Defensive, Deterrent and ‘Humane’ Weapons

  • John Forge
Part of the Research Ethics Forum book series (REFF, volume 1)


I now claim to have established that weapons research is morally wrong. So it is not something that an impartial moral person can engage in without reflection, reflection which should lead to some appropriate response. The reason for this, as we have seen at some length, is that WR provides the means to harm and that harming is morally wrong. But we have also seen that there are two general sorts of responses, types of justification, that weapons researcher S can give to those who ask for an account of what she does and why she should not face blame. In this chapter, I will consider the first of these attempted justifications, namely that S is designing the means to defend, to defend her own country, other friendly non-aggressive states, etc., by designing weapons that can only fulfil this function. So this justification will only work if there are special classes of weapons that only prevent, deter or perhaps reduce harms. If there are, then S can claim that the weapons she was designing when her country, or another friendly state, was under attack, or threat of attack, were defensive, designed to prevent harm to her fellow citizens. But granted that the weapons are ‘inherently defensive’, then she could make this claim at any time or place: the circumstances would not matter, the weapons by their very nature are defensive and hence their only role would be to prevent harm. The type of justification is therefore what I have called ahistorical.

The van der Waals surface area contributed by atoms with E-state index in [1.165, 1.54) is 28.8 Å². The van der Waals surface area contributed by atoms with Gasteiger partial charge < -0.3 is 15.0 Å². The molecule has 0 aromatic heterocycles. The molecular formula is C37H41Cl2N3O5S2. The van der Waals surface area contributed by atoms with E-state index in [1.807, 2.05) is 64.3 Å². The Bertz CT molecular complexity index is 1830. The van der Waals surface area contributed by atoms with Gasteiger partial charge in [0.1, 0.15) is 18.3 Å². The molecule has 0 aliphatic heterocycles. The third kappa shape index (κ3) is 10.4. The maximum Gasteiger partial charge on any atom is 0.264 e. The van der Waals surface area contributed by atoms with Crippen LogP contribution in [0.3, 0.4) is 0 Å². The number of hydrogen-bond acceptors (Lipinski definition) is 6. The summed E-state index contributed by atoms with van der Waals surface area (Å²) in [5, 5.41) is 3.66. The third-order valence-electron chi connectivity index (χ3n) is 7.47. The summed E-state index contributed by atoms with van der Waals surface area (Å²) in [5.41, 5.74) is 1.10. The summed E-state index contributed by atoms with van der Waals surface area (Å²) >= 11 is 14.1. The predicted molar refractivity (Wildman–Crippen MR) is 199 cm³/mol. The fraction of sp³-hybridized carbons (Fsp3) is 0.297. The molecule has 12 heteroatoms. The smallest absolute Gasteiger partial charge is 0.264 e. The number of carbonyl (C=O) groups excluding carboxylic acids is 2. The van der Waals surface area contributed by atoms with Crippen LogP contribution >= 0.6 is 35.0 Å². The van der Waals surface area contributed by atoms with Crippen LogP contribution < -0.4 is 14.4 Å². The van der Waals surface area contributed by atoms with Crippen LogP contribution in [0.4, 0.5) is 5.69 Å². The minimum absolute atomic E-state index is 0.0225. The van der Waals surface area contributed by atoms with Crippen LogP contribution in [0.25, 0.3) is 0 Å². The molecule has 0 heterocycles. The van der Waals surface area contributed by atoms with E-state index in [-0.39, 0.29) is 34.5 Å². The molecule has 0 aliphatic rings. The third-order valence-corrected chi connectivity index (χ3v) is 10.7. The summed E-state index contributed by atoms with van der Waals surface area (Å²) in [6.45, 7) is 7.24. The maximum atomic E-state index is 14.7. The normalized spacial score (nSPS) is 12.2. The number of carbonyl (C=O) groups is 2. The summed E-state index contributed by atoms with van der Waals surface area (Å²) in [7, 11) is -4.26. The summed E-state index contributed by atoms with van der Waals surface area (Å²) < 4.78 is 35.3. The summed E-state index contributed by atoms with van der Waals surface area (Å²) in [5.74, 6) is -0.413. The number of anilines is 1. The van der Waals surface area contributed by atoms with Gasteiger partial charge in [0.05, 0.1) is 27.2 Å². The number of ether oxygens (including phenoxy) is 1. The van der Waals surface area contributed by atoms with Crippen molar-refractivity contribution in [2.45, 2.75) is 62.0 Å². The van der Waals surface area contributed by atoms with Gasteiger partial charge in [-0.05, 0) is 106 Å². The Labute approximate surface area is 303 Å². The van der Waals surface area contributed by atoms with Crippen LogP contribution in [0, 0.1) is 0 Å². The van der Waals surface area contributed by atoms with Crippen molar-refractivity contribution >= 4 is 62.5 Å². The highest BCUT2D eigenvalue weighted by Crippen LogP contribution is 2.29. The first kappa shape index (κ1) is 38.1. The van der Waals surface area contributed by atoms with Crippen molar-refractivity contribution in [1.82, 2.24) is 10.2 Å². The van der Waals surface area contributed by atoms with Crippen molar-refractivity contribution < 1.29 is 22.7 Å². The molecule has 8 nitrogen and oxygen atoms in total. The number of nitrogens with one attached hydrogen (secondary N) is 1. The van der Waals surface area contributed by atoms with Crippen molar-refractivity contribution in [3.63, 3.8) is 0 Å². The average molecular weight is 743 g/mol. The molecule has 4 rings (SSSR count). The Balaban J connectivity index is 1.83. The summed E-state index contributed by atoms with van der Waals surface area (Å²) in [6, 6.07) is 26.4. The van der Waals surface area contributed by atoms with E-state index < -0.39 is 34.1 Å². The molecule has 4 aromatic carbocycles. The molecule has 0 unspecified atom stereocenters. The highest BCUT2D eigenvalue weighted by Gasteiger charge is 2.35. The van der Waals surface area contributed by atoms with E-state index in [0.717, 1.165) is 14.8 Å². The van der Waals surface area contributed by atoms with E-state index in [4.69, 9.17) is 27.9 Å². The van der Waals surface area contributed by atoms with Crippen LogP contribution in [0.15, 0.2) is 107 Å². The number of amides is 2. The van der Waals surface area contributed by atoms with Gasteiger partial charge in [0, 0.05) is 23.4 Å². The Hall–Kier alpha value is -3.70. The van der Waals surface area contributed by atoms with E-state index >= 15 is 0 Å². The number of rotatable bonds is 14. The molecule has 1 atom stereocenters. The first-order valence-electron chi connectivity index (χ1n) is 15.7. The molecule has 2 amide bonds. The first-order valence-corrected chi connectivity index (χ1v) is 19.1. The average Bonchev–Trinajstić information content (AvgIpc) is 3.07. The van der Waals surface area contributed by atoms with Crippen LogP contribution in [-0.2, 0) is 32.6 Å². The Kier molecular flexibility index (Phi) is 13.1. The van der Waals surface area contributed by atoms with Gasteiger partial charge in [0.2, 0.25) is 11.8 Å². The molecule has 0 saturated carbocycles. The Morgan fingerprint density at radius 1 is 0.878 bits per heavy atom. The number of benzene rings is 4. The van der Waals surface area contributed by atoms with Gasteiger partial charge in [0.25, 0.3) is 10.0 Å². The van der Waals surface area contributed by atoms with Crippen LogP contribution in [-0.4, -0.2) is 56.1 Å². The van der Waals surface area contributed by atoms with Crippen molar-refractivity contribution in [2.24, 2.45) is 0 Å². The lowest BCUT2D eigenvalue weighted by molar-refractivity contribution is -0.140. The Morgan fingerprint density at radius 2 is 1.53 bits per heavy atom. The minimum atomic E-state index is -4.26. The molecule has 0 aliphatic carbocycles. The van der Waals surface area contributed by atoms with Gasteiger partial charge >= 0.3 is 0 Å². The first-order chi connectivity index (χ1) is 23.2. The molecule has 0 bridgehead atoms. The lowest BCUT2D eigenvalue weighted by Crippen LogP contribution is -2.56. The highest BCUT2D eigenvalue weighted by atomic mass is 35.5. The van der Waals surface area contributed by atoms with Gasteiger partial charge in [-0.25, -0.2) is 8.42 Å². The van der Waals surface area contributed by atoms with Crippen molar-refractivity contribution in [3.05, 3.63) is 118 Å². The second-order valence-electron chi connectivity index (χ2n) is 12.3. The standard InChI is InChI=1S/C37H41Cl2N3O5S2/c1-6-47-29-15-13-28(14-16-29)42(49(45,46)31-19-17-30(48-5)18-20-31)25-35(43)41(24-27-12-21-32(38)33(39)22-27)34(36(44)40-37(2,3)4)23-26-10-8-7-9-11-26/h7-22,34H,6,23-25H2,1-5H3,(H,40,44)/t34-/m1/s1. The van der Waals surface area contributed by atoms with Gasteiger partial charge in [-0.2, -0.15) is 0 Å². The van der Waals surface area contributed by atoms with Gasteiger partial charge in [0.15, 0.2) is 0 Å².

Defensive Role Grand Strategy Cruise Missile Lethal Force Nuclear Deterrence 
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Copyright information

© Springer Science+Business Media Dordrecht 2013

Authors and Affiliations

  • John Forge
    • 1
  1. 1.History and Philosophy of ScienceThe University of SydneySydneyAustralia

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